made. Single payer has been proven to work well in many other nations.

Two Memes that Undercut Medicare-for-All: Managed Care and Competition

From our friends at PNHP-

By Don McCanne, MD

The dream of expanding Medicare to cover all of us has failed to materialize in a large part because of the nation’s obsession with marketplace concepts of health care financing. On the supply side, health care providers are responding to financial incentives that maximize their revenue. On the demand side, patient-consumers are responding to financial incentives that minimize their out-of-pocket spending. In both instances, health care access is compromised - in managed care by erecting structural barriers to care (“managing” the care), and in competition by erecting financial barriers to care (buying competitively-priced plans with lower premiums that have higher deductibles and other cost sharing).

Where did this obsession come from? Gilens and Page have shown that the very wealthy and large business interests have control over major legislation. These interests benefit from marketplace approaches to health care through investments in for-profit insurance companies and in health care delivery organizations, including for-profit hospitals. In contrast, their tax burden in publicly-financed health programs is greater when taxes are progressive. Also many other important government programs are financed through progressive taxes, so the moneyed interests benefit by privatizing government functions to the maximum extent possible.

These interests, along with ideologues, have made a meme of the concept that private markets are always more efficient than massive government bureaucracies, when the evidence is almost always to the contrary. Unfortunately, much of the media have accepted this meme as a given. Since everyone “knows,” based on a lifetime of exposure to these memes, that the private sector can always do it better, they are quite willing to support private solutions to problems such as the financing of health care.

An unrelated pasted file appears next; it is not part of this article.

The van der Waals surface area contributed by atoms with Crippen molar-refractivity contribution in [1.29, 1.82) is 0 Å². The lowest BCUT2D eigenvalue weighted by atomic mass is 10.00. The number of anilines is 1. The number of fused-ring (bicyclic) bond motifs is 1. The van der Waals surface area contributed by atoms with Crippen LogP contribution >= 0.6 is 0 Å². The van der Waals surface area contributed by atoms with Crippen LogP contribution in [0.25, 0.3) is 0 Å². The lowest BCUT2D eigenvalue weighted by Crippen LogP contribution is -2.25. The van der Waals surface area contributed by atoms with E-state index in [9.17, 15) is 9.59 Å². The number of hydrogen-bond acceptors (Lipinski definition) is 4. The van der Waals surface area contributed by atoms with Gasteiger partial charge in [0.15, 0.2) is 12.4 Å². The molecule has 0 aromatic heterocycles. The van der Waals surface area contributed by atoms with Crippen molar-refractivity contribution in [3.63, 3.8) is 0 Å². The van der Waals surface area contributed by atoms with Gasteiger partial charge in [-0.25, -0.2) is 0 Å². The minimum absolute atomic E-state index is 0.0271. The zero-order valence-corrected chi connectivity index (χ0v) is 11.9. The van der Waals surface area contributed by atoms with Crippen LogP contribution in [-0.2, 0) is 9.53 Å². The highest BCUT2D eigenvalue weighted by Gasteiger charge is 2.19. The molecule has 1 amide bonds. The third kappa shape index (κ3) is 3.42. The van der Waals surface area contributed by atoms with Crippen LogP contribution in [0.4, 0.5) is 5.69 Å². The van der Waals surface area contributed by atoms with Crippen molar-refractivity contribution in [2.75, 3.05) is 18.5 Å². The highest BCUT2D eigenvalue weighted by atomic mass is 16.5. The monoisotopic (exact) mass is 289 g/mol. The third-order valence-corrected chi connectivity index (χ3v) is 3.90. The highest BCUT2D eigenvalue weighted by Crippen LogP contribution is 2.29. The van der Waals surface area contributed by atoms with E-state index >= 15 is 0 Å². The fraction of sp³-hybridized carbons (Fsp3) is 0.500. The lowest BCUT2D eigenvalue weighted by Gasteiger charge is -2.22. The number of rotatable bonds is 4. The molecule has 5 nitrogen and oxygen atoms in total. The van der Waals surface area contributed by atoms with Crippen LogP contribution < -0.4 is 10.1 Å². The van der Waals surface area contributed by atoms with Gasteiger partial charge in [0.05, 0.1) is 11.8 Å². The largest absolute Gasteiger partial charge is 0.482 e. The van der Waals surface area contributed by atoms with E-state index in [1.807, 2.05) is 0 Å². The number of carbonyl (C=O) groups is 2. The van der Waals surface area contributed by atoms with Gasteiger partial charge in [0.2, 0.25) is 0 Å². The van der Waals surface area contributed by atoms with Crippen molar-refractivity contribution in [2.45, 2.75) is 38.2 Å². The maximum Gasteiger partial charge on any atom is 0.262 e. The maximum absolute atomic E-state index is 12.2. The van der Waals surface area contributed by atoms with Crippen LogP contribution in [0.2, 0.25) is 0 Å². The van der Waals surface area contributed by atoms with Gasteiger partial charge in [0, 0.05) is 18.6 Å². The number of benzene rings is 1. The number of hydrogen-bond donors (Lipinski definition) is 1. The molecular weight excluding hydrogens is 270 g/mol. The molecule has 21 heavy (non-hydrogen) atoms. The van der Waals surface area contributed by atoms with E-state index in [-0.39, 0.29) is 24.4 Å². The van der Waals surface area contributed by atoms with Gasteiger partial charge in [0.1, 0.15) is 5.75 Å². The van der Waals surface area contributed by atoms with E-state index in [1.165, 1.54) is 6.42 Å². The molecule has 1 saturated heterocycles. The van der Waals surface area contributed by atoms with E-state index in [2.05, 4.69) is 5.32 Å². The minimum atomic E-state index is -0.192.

Whenever proposals such as expanding Medicare come up, the insurance industry pulls the puppet strings in Congress, and the public is reminded how well UnitedHealth and the other for-profit insurers are doing in creating private products that have lower out-of-pocket costs than Medicare (not mentioning that they are doing that with one-third of the overpayments they receive while keeping the other two thirds for profits and to pay for the excessive administrative services that they are selling us - a bad deal for taxpayers).

So those who support the intrusive managed care organizations and who support shifting more costs directly to patients under the false banner of marketplace competition (see Kenneth Arrow) have been effective in suppressing any serious consideration of improving Medicare and expanding it to cover everyone. As long as the public continues to buy their meme, there is little likelihood of change.

We need to continue to inform the public on the legitimate findings of health policy science (national health programs that include everyone while providing higher quality at a lower cost), but that is a daunting task considering how difficult it is to communicate complex policies to a population blunted by unfounded memes.

Margaret Flowers: The ACA is the Wrong Direction; Time for Medicare for All

Monday, October 21, 2013

In what is perhaps the greatest corporate scam ever, not only did the health insurance corporations write the federal health law, called the Affordable Care Act (ACA), to enhance their profits, but now they also have the government and non-profit groups doing the work of marketing their shoddy products.

The United States is already spending more per person each year on health care than any other industrialized nation. We are spending enough to provide lifelong high-quality comprehensive care to every person living in the US. If we move immediately to a publicly-funded national Medicare for all, there would be no need for insurance exchanges and the massive increase in bureaucracy that goes with them. Every person would be in the health system.

Read more.